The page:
NYC overdose deaths drop a bit, but still 'far too many'

Overdose deaths in New York City declined slightly last year after years of alarming increases, health officials said Monday.

There were 1,444 fatal overdoses citywide last year, down 2.6% from 2017, according to data released by the city Health Department. The number had been rising since 2010, when it was a comparatively low 541.

"The decrease in is promising," Health Commissioner Dr. Oxiris Barbot said in a statement, "but far too many New Yorkers are still dying."

Fatal overdoses rose last year in some demographics and areas: in the Bronx, Manhattan and Staten Island, and among 55-to-84-year-olds, for instance.

The overdose numbers don't include suicides—or homicides, if there were any.

The overall downturn mirrors what appears to be a national trend: The federal Centers for Disease Control and Prevention said last month that preliminary numbers show U.S. overdose deaths last year likely fell for the first time in nearly three decades.

The U.S. has been experiencing its deadliest drug overdose epidemic, fueled by an opioid abuse crisis that began with and has seen an increased use of street drugs such as heroin and illicit fentanyl.

About 80% of New York City's last year involved some form of opioid, the health department said. Cocaine was a factor in over half the deaths. The percentages add up to more than 100 because many lethal overdoses involve multiple substances.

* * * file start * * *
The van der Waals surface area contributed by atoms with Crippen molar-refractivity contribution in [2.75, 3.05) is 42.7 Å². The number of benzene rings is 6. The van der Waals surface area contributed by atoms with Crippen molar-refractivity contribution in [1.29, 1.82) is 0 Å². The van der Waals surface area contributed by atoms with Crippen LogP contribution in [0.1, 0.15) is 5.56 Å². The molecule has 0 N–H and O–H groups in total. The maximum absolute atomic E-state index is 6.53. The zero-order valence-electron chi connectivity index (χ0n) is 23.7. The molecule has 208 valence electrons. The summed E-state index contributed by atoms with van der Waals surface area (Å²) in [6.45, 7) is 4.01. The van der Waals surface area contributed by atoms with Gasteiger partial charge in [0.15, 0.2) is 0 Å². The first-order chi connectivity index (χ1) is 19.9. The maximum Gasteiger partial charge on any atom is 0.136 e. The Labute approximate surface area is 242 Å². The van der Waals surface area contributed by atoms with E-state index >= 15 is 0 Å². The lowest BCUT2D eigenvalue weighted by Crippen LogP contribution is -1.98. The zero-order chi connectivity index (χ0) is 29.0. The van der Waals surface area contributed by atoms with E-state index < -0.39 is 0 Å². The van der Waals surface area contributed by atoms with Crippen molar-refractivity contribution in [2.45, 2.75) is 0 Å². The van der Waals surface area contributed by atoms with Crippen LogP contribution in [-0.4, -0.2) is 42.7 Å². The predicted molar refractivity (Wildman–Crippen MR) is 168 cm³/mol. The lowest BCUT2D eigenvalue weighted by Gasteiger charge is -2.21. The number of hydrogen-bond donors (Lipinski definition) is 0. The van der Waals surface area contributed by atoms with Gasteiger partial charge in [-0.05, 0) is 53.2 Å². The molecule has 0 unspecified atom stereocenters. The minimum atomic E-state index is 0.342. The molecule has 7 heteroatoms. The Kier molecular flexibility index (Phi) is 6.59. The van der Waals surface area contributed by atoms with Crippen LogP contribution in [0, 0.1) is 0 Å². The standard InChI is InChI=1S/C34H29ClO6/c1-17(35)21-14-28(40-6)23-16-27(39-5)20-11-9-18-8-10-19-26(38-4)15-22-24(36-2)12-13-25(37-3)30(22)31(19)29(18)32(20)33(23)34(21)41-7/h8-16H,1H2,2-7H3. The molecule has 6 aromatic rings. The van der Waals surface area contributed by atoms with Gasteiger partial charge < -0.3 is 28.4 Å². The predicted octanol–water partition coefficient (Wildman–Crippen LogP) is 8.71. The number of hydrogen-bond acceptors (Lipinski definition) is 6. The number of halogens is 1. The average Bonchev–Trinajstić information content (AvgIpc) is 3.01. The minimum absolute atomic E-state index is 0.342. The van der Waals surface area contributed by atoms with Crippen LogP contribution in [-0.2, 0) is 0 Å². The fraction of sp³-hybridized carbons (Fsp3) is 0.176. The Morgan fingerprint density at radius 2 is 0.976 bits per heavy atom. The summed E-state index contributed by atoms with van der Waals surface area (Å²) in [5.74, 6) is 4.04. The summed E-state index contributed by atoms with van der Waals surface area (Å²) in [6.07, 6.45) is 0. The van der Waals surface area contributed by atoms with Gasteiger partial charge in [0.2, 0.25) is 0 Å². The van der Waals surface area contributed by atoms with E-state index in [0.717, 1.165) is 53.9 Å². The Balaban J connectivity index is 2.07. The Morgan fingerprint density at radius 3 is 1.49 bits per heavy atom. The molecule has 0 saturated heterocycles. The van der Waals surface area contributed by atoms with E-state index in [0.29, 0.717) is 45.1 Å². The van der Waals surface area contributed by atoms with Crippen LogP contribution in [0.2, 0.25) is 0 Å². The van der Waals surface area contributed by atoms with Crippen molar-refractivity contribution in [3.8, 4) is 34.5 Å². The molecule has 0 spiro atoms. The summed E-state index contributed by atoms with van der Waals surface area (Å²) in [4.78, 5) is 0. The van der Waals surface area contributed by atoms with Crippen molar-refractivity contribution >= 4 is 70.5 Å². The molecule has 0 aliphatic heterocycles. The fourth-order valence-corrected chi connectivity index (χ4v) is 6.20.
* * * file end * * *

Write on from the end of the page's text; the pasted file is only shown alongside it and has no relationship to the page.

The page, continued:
Some 60% of the deaths involved fentanyl, up from 16% just three years earlier. The powerful painkiller, an ingredient in many street drugs, is often shipped or smuggled into the U.S.

Pointing to the overdose statistics, New York City's five district attorneys called Monday for lawmakers to crack down on fentanyl analogs—chemical variations of the drug. Without tighter regulations, fentanyl copycats "will proliferate unchecked, and more lives will be lost," the prosecutors said in a statement.

Around the country, officials have tried to combat the overdose epidemic with a range of strategies: tougher policing, treatment program expansion, limitations on opioid painkiller prescribing and wider distribution of the overdose-reversing drug naloxone, among other steps.

Experts have said a surge in naloxone prescriptions, particularly, could be a reason that deadly overdoses have stopped rising nationally.

New York City has distributed 230,000 naloxone kits in two years and has conducted prevention training in hundreds of communities, pharmacies and other places, the health department said. Officials also have trained 1,800 physicians to qualify to prescribe the anti-addiction buprenorphine.


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